14. The beginning band teachers will begin using “First Performance for Band/Orchestra” as a demonstration concert six or seven weeks into the first year of study for the beginning students. This mini-concert will close with a high-spirited performance from the high school ensemble. The school principal will be invited to read the provided narrations. More information on how to order a copy is available at

15. Appropriately selected high school students will provide lessons to beginner/intermediate, elementary/middle school students at a summer music camp to be held at the high school during the first week (or two) after the close of school. This will pair younger students with older students in a supervised setting, which could motivate the younger musicians to practice over the summer. It also provides another opportunity for the high school students to serve as role models. In addition, this experience could enlighten the high school students to the possibility of becoming a music educator.

So much has already been accomplished! The team capitalized on the model from the business world of identifying what it was that they, as one, unified organization, agreed was their true mission. We even spoke about adding a “tag line” or creating a slogan to take their essence a step further. Based upon their self-identified goal, some possible tag lines could include, “Creating a more fulfilling future for our students” or “Creating harmony in our community.”

When the Las Vegas Convention and Visitor’s Authority created the slogan, “What happens in Vegas, stays in Vegas,” they created a masterpiece! Everyone knows it and in fact, all one has to say is, “What happens in Vegas. . .” and everyone knows what comes next. So, how can an example like this be used as a slogan for our music departments? One might consider, “What happens in music lasts for a lifetime.”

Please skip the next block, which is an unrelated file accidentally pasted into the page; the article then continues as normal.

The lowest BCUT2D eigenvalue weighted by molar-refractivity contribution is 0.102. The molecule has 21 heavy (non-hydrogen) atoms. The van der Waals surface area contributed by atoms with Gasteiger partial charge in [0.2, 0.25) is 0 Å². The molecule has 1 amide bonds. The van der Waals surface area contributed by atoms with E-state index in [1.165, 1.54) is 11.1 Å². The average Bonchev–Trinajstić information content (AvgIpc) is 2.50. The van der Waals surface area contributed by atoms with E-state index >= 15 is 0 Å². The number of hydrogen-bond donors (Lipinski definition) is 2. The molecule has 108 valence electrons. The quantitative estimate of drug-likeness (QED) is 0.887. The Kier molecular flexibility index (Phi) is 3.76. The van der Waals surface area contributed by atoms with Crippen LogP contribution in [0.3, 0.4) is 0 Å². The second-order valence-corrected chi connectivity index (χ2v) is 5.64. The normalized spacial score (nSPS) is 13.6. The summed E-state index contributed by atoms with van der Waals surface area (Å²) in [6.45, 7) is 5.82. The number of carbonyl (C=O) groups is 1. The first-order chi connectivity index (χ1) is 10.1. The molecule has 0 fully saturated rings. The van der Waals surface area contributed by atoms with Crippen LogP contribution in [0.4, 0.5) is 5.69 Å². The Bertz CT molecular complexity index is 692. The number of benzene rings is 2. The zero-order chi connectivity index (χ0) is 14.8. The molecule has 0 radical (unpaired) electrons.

There is still a long way to go, but this exceptional music team in Bettendorf, IA is showing incredible dedication and fortitude in moving forward with their vision of retaining 100 percent of their students. It will take a great deal of endurance, determination, and even courage over the long term, but the outcome of this game plan will surely have a considerable impact on everyone. GO TEAM!

Marcia Neel is president of Music Education Consultants, Inc., and serves as educational advisor to the Music Achievement Council. In this capacity, she provides sessions at state conferences, district in-service days, as well as dealer workshops to share practical success strategies to help educators with the many and varied elements of the successful music education program. Contact [email protected] to inquire about sessions in your area.